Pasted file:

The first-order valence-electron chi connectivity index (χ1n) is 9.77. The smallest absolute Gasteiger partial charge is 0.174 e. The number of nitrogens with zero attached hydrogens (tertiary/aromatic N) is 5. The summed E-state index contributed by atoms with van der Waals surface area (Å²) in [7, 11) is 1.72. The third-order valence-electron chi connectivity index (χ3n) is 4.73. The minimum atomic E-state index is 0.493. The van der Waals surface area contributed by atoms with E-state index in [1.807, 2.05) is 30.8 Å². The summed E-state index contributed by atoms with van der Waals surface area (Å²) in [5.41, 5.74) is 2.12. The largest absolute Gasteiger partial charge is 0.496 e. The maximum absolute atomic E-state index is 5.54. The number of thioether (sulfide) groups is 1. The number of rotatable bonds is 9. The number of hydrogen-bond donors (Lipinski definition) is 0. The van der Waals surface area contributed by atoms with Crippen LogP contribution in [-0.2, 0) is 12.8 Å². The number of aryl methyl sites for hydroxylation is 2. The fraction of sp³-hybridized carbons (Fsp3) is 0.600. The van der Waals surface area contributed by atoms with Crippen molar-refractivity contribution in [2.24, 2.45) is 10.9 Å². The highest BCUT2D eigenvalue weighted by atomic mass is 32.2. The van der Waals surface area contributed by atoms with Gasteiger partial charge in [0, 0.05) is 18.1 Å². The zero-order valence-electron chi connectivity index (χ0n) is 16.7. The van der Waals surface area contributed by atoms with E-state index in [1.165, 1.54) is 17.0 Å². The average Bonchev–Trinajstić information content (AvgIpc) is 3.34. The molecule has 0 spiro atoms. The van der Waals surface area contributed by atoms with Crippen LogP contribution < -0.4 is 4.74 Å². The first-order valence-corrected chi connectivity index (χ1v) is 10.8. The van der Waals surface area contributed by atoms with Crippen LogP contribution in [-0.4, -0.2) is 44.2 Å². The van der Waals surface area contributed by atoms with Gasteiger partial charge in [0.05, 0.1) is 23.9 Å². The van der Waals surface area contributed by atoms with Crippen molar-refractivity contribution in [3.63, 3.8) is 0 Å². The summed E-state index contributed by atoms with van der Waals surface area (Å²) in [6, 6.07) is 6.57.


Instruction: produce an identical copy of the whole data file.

The first-order valence-electron chi connectivity index (χ1n) is 9.77. The smallest absolute Gasteiger partial charge is 0.174 e. The number of nitrogens with zero attached hydrogens (tertiary/aromatic N) is 5. The summed E-state index contributed by atoms with van der Waals surface area (Å²) in [7, 11) is 1.72. The third-order valence-electron chi connectivity index (χ3n) is 4.73. The minimum atomic E-state index is 0.493. The van der Waals surface area contributed by atoms with E-state index in [1.807, 2.05) is 30.8 Å². The summed E-state index contributed by atoms with van der Waals surface area (Å²) in [5.41, 5.74) is 2.12. The largest absolute Gasteiger partial charge is 0.496 e. The maximum absolute atomic E-state index is 5.54. The number of thioether (sulfide) groups is 1. The number of rotatable bonds is 9. The number of hydrogen-bond donors (Lipinski definition) is 0. The van der Waals surface area contributed by atoms with Crippen LogP contribution in [-0.2, 0) is 12.8 Å². The number of aryl methyl sites for hydroxylation is 2. The fraction of sp³-hybridized carbons (Fsp3) is 0.600. The van der Waals surface area contributed by atoms with Crippen molar-refractivity contribution in [2.24, 2.45) is 10.9 Å². The highest BCUT2D eigenvalue weighted by atomic mass is 32.2. The van der Waals surface area contributed by atoms with Gasteiger partial charge in [0, 0.05) is 18.1 Å². The zero-order valence-electron chi connectivity index (χ0n) is 16.7. The van der Waals surface area contributed by atoms with E-state index in [1.165, 1.54) is 17.0 Å². The average Bonchev–Trinajstić information content (AvgIpc) is 3.34. The molecule has 0 spiro atoms. The van der Waals surface area contributed by atoms with Crippen LogP contribution < -0.4 is 4.74 Å². The first-order valence-corrected chi connectivity index (χ1v) is 10.8. The van der Waals surface area contributed by atoms with Crippen LogP contribution in [-0.4, -0.2) is 44.2 Å². The van der Waals surface area contributed by atoms with Gasteiger partial charge in [0.05, 0.1) is 23.9 Å². The van der Waals surface area contributed by atoms with Crippen molar-refractivity contribution in [3.63, 3.8) is 0 Å². The summed E-state index contributed by atoms with van der Waals surface area (Å²) in [6, 6.07) is 6.57.